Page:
By Ed Rutkowski
San Antonio (June 2, 2014) — Lynn O’Donnell, CIH, the retiring executive director of the American Board of Industrial Hygiene (ABIH), recounted the highlights and challenges of her thirty-plus years of service to the industrial hygiene profession today in a lecture delivered at the Henry B. Gonzalez Convention Center.
In her address, O’Donnell described how ABIH, the world’s largest body for certifying professionals in industrial hygiene, evolved from an entirely volunteer-led effort in its earliest days to a modern, staff-driven organization. O’Donnell, who served for six years on the ABIH Board prior to becoming its second executive director in 1991, has seen the number of CIHs rise from 3,900 to 6,700 during her tenure.
ABIH has sustained and grown the CIH certification despite challenges from competing organizations, many of which do not provide valid alternatives to the CIH, O’Donnell said. While some of the competition has come from legitimate registries and certificate programs, the biggest challenge has been dealing with organizations that offer credentials in exchange for payment and nothing more.
“Some of the credentials are valid, third-party accredited, rigorous credentials,” O’Donnell said. “[But] there are a fair number of them that [say], ‘Pay your money and we'll put initials after your name.’”
According to O’Donnell, the CIH examination hasn’t changed much during her time at ABIH. “We've changed what we call things, but the domains that we test on the exam still revolve around anticipation, recognition, evaluation, and control,” she said.
But there has been significant change in the way the exam is administered. The former pencil-and-paper test offered twice yearly at a handful of sites in the U.S. has evolved into an electronic exam that can be taken at many locations around the world.
O’Donnell, who was the first woman to serve on the ABIH Board, asserted that the CIH will continue to be relevant far into the future.
“You are the bedrock of industrial hygiene,” she said, addressing the many CIHs in attendance. “You hope that those who hire us, if they have any experience hiring people with various ‘credentials,’ that they recognize us as being experts in that field. And that gives us hope that we're not going to disappear.”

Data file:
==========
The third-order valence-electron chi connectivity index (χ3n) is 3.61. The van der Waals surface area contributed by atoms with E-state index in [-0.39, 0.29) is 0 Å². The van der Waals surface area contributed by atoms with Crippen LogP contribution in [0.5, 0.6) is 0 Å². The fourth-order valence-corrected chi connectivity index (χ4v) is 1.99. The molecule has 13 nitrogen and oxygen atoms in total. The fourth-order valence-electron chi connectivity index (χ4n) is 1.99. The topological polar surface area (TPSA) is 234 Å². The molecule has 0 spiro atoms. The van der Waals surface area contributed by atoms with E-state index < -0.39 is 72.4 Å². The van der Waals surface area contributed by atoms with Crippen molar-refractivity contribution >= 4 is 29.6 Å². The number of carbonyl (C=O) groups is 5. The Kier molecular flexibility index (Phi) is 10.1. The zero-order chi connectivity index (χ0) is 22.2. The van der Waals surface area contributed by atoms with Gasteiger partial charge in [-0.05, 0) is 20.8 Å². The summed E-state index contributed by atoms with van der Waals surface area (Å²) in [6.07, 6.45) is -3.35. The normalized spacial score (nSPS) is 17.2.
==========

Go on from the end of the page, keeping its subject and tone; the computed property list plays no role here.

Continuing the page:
"I've had a wonderful career,” she said in closing. “In particular, the people sitting in this room, the people I interact with, that's what really makes it for me—it's the people aspect and the networking for me, and I sincerely thank everyone who has contributed to that.”
Attendees rose to applaud O’Donnell at the conclusion of her address, and AIHA leaders offered their best wishes to her in her retirement.
“Lynn has been a great friend to AIHA and to me, personally. I will miss her partnership and wish her all the very best,” said Peter O’Neil, AIHA’s Executive Director.
AIHA President Barbara Dawson said, “I’ve had the pleasure of working with Lynn through my terms on the ABIH and AIHA Boards. During that time, she became a great friend, and I came to appreciate how much she has given of herself to the IH profession. She set aside a promising career as a practicing industrial hygienist to dedicate herself to protecting and promoting the CIH credential. The ABIH is strong and the CIH has more value today because of her contributions.”
“In the fifteen years that I have had the honor to work with Lynn, what I have appreciated the most is her authenticity, responsiveness, candor, and ability to have a real conversation while being empathetic and respectful,” said AIHA President-Elect Christine Lorenzo. “I will really miss working with Lynn both professionally and personally. I wish her the very best in this exciting new chapter.”
Ed Rutkowski is AIHA's managing editor, periodicals, and editor in chief of The Synergist.